Disability-Smart Diversity & Inclusion Practitioner Award – 2019

A person is pictured speaking to the camera

Winner – Neil Milliken, ATOS

What we were looking for

Amazing work done by a person directly at the coalface. We were looking for someone who has made real changes at the front line to improve disabled people’s experiences. These are people who are all too often unnoticed, but we wanted to celebrate them and their work.

What did he do?

As Global Head of Accessibility, Neil has overhauled ATOS’s accessibility policies by creating and implementing a Global Accessibility Policy. This applies across ATOS’s work so that accessibility is uniformly prioritised throughout their operations. He’s also worked hard to communicate the new policy to colleagues, so they can understand it and implement it proactively.

Another key focus of his work is external engagement. One example is AXS Chat: a Twitter account that brings together leading voices in accessibility in a weekly chat session. He also arranges and speaks at accessibility events internationally including Global Accessibility Awareness Day events across seven countries. He works extensively with external partners, such as Valuable 500 and the International Paralympic Committee.

Why did he win?

It is hard to question the extent of Neil’s impact on disabled colleagues at ATOS. He has worked to transform ATOS’s accessibility policies into dynamic and comprehensive priorities throughout their work. ATOS is a large and complex organisation, yet Neil has successfully placed accessibility at the heart of ATOS’s work.

He is an active advocate for accessibility both internally and externally. Neil has engaged colleagues and partners to promote accessibility as a priority throughout the sector. He’s an invaluable resource to ATOS as they continue to make their operations as accessible as possible.

Watch Neil's acceptance video here:

Highly commended – Discover UCL Summer School for Deaf and Hard of Hearing Students team

What did they do?

‘Discover UCL’ is a three-day residential summer school for deaf and hearing impaired sixth form students at UCL to prepare them for university. They run the programme with 15 students each year, completely free of charge. The programme was created and run by Manjula Patrick, Sannah Gulamani, Alison Forbes and Charles Boonchareon.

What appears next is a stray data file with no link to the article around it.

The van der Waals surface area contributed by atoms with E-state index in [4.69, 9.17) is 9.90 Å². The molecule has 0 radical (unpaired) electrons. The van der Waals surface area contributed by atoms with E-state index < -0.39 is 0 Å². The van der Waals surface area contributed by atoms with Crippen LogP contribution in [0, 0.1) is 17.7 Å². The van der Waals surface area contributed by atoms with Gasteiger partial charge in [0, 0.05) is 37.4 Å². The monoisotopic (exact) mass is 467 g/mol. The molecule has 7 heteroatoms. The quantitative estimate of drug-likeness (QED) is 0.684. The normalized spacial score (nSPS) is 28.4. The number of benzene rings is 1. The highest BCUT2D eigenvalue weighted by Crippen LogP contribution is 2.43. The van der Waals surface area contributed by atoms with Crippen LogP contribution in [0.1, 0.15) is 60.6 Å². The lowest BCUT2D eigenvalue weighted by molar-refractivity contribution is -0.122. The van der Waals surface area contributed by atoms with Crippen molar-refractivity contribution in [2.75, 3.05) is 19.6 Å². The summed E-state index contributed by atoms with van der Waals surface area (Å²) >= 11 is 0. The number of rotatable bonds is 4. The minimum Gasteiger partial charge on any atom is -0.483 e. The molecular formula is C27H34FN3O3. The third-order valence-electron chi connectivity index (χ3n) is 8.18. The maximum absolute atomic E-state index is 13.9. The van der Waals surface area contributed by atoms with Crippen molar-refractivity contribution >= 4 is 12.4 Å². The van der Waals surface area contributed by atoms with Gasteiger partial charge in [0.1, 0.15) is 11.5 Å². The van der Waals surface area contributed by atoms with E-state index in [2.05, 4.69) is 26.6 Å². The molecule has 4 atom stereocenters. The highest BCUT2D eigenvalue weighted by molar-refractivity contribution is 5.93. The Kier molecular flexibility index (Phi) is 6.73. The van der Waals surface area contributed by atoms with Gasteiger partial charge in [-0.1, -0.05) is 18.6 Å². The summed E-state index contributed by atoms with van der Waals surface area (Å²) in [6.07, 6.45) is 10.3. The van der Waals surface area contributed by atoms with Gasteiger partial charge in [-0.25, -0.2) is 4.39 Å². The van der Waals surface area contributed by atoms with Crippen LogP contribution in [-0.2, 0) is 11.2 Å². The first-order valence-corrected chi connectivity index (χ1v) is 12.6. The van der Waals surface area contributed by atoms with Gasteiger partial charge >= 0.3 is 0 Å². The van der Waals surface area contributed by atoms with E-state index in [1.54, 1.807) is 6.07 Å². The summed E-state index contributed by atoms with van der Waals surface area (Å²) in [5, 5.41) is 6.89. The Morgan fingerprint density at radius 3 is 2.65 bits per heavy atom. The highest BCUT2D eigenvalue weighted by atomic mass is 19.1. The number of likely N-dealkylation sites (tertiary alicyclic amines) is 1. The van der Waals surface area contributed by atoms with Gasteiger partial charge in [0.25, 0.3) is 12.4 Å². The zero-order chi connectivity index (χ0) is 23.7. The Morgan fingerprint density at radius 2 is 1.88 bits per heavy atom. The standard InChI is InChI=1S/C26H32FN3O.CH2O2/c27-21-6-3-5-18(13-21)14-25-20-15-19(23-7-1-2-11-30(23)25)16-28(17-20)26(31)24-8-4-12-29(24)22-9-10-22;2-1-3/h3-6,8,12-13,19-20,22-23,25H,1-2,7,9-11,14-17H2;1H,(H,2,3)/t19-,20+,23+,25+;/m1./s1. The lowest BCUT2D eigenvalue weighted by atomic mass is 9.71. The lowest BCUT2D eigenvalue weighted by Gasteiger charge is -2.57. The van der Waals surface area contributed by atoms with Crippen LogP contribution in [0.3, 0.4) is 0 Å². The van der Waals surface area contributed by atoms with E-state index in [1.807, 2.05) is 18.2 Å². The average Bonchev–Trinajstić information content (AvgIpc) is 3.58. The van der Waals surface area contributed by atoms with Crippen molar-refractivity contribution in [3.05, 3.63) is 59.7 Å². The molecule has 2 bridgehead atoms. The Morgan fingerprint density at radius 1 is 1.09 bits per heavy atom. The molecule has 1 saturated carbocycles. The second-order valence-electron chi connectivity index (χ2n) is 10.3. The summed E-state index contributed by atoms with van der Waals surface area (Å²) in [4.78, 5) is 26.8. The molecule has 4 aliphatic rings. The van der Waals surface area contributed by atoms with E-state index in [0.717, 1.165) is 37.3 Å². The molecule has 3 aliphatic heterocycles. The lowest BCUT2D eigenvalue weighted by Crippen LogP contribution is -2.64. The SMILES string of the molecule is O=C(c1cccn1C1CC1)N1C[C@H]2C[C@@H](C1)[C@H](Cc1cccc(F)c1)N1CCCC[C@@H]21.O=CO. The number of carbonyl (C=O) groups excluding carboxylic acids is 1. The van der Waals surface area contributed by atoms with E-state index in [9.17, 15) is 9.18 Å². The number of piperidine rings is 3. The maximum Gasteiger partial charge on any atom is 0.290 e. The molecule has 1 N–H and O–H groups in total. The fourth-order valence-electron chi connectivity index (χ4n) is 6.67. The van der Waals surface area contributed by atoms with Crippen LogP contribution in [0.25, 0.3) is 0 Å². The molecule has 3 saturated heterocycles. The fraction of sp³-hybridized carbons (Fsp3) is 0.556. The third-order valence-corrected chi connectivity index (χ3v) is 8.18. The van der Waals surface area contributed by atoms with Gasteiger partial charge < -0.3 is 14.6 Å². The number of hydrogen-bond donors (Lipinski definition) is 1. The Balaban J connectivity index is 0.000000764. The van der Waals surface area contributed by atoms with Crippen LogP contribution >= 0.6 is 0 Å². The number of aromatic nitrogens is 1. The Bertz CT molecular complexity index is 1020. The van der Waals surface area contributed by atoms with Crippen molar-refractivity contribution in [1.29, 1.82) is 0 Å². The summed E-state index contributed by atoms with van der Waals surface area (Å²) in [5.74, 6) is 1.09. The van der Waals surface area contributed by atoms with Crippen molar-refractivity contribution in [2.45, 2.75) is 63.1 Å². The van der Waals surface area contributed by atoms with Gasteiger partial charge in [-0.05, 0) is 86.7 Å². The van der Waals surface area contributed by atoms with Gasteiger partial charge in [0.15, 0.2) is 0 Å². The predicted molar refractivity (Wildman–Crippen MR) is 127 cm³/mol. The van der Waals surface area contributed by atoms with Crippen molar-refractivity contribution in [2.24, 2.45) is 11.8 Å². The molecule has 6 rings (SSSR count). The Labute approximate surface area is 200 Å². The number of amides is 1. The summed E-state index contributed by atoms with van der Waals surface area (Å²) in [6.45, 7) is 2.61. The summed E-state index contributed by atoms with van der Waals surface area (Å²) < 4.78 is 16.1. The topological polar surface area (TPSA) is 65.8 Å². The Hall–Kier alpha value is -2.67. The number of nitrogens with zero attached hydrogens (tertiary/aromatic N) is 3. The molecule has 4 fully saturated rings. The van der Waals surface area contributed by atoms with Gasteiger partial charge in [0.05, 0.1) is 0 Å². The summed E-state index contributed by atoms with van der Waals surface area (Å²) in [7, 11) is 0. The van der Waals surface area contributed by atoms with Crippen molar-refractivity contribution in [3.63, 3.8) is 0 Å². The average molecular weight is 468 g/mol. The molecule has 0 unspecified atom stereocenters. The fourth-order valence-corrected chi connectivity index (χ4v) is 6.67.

The aims of the summer school are to:

·         Role model and mentor– the summer school calls upon current and former students who are deaf or hard of hearing to talk about their experiences and give advice.

·         Reassure – they explain all the ways in which UCL is accessible to them, and that they can ask for and support and adaptations if they need them.

·         Boost confidence – they recognise that university can be daunting for everyone, but especially for deaf and hard of hearing students. This programme gives students a realistic idea of what they can expect and help them through the process of applying to and entering university.

Why were they highly commended?

We wanted to commend them for taking such significant steps to combat the disadvantage deaf and hearing-impaired students face. Discover UCL pays care and attention to the needs of deaf prospective university applicants, and the course is highly tailored to their needs as individuals.

This programme has a huge direct impact for deaf students. The Discover UCL team didn’t fit neatly into this category as they’re a team rather than an individual, however we felt the quality of the work and the impact it had meant they deserved recognition.

Highly commended – Satjinder Jabanda-Wilson, Virgin Media

A selection of people stand and pose with an award

What did she do?

Satjinder has led Virgin Media’s Disabled Customer Programme for over two years. In that time, she has overhauled the programme to transform the experience of Virgin Media customers.

She has put customers at the centre of inclusion measures. For example, she has delivered the ‘Tell us once’ principle – where customers only have to tell Virgin Media once about any access needs they have, and that will be translated across all their services without customers having to tell everyone they talk to from Virgin.

She’s also made sure that staff are well-trained to meet the needs of disabled customers. Her work has seen over 8,500 of Virgin Media’s 12,000 global staff take an online training course she developed with external consultants.

Why were they highly commended?

Satjinder was rewarded by our judges for her thorough and systematic approach. ‘Tell us once’ is a simple idea that makes the customer journey for disabled customers far simpler and less daunting. She has refocused Virgin Media’s priorities onto all customers, particularly those with disabilities.

Though technically not a diversity and inclusion practitioner, she has been tireless in championing disabled customers at Virgin Media and has seen through tangible improvements to diversity and inclusion.


Hector Minto, Microsoft – as an ‘accessibility evangelist’, Hector has worked directly with employee groups and external stakeholders to overhaul Microsoft’s approach to accessibility.

Sarah Beisly, Sainsburys – in a relatively short time as Diversity and Inclusion Manager at Sainsbury’s, Sarah has brought disabled colleagues and customers to the centre of Sainsbury’s approach to diversity and inclusion.

Inspired to enter the 2020 Disability-Smart Awards? Contact our Events team at events@businessdisabilityforum.org.uk for more information.